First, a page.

A longtime backpacker, climber, and skier, Michael Lanza knows our national parks like the back of his hand. As a father, he hopes to share these special places with his two young children. But he has seen firsthand the changes wrought by the warming climate and understands what lies ahead: Alaska’s tidewater glaciers are rapidly retreating, and the abundant sea life in their shadow departs with them. Encroaching tides threaten beloved wilderness coasts like Washington’s Olympic and Florida’s Everglades. Less snowfall and hotter summers will diminish Yosemite’s world-famous waterfalls. And it is predicted that Glacier National Park’s 7,000-year-old glaciers will be gone in a decade.
To Lanza, it feels like the house he grew up in is being looted. Painfully aware of the ecological—and spiritual—calamity that global warming will bring to our nation’s parks, Lanza sets out to show his children these wonders before they have changed forever.
He takes his nine-year-old son, Nate, and seven-year-old daughter, Alex, on an ambitious journey to see as many climate-threatened wild places as he can fit into a year: backpacking in the Grand Canyon, Glacier, the North Cascades, Mount Rainier, Rocky Mountain, and along the wild Olympic coast; sea kayaking in Alaska’s Glacier Bay; hiking to Yosemite’s waterfalls; rock climbing in Joshua Tree National Park; cross-country skiing in Yellowstone; and canoeing in the Everglades.
Through these poignant and humorous adventures, Lanza shares the beauty of each place and shows how his children connect with nature when given “unscripted” time. Ultimately, he writes, this is more their story than his, for whatever comes of our changing world, they are the ones who will live in it.
About the Author
Michael Lanza lives in Boise, ID.
“A beautifully written, moving meditation.”
—Richard Louv, author of The Nature Principle
“Encounters with bears and alligators as well as tender parent-child moments . . . make [Before They’re Gone] an informative, heartwarming and, at times, heart-stopping read.”
—Colleen McBrinn, The Today Show’s travel blog
“The season’s must-read new memoir about bringing up adventure kids in the age of climate change.”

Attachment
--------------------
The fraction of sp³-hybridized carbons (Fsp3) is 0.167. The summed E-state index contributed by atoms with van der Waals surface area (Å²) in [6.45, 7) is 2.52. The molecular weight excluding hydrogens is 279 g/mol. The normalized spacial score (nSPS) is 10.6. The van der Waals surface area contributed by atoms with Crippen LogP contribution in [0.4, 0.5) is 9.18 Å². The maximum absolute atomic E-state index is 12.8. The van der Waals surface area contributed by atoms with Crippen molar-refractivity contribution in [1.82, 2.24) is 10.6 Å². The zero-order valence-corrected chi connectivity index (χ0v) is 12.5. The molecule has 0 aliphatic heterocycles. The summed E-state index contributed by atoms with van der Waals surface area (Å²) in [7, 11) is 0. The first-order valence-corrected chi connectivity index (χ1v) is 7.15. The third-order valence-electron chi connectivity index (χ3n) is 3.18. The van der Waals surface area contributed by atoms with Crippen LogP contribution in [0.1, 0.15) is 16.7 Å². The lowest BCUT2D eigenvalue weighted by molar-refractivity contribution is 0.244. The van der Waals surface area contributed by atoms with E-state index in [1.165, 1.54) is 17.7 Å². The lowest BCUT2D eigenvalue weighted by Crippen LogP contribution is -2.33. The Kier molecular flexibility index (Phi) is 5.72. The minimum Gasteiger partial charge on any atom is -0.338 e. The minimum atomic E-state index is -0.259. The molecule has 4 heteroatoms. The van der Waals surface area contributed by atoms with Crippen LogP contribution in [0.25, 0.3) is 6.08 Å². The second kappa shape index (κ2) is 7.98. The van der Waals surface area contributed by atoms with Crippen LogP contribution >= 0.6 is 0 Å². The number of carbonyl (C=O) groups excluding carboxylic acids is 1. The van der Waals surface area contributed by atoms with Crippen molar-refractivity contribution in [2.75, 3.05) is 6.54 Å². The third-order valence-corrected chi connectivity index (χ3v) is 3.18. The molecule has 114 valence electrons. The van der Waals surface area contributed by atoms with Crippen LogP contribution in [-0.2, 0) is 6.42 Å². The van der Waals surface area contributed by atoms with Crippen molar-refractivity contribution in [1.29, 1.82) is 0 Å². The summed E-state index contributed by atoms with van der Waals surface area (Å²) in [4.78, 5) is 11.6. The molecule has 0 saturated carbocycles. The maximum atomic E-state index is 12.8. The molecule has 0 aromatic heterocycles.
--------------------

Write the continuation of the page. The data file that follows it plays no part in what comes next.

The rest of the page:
—Outside Magazine’s Raising Rippers blog
"This is a terrific blend of adventure...and ecological forecasting (and forewarning) that aptly conveys the passion of a devoted outdoorsman, and serves as a wake-up call to the state of our planet."
“Intriguing premise; decent execution—certainly of interest to environmentalists and other eco-minded readers.”
“Michael Lanza braids a story of family, wilderness, and climate that's at once heartwarming and terrifying. I envy his kids for the incredible year they spent exploring America's finest wild places. And I mourn that they—and my own daughter—will have to endure the devastating consequences of our heating planet. Lanza makes abundantly clear that our children deserve better than the legacy we’re leaving them.”
—John Harlin, author of The Eiger Obsession: Facing the Mountain that Killed My Father
“I grew up in a national park, worked in twelve others and have visited well over two hundred of them. Their values, for people like me, often are taken for granted. In this wonderful book, Michael Lanza’s children learn and experience what is most important about our national parks – the necessity to leave them ‘unimpaired for future generations’ – and why.”
—Bill Wade, Chair, Executive Council, Coalition of National Park Service Retirees and former superintendent of Shenandoah National Park
“Delightful … a fresh and engaging way to tell the climate change story.”
—Laura Helmuth, senior science editor, Smithsonian
“Wilderness adventurers like Lanza are the advance scouts of global warming, bringing back firsthand testimony from pristine landscapes that powerfully corroborates what climate scientists are telling us about our changing planet. But this eyewitness report is much more than an impassioned polemic: it’s also an entertaining collection of backcountry anecdotes—surprise encounters with grizzlies, anxious moments on glaciers and wild coastlines, jaw-dropping views from remote summits—that bring climate change to life in a way that’s more palpable and persuasive than any data chart. Above all, Before They’re Gone is a fetching love letter to Mike’s wife, children, and friends and to the wild places he treasures as only a hiker, climber, and explorer can.”
—Jonathan Dorn, editor in chief, Backpacker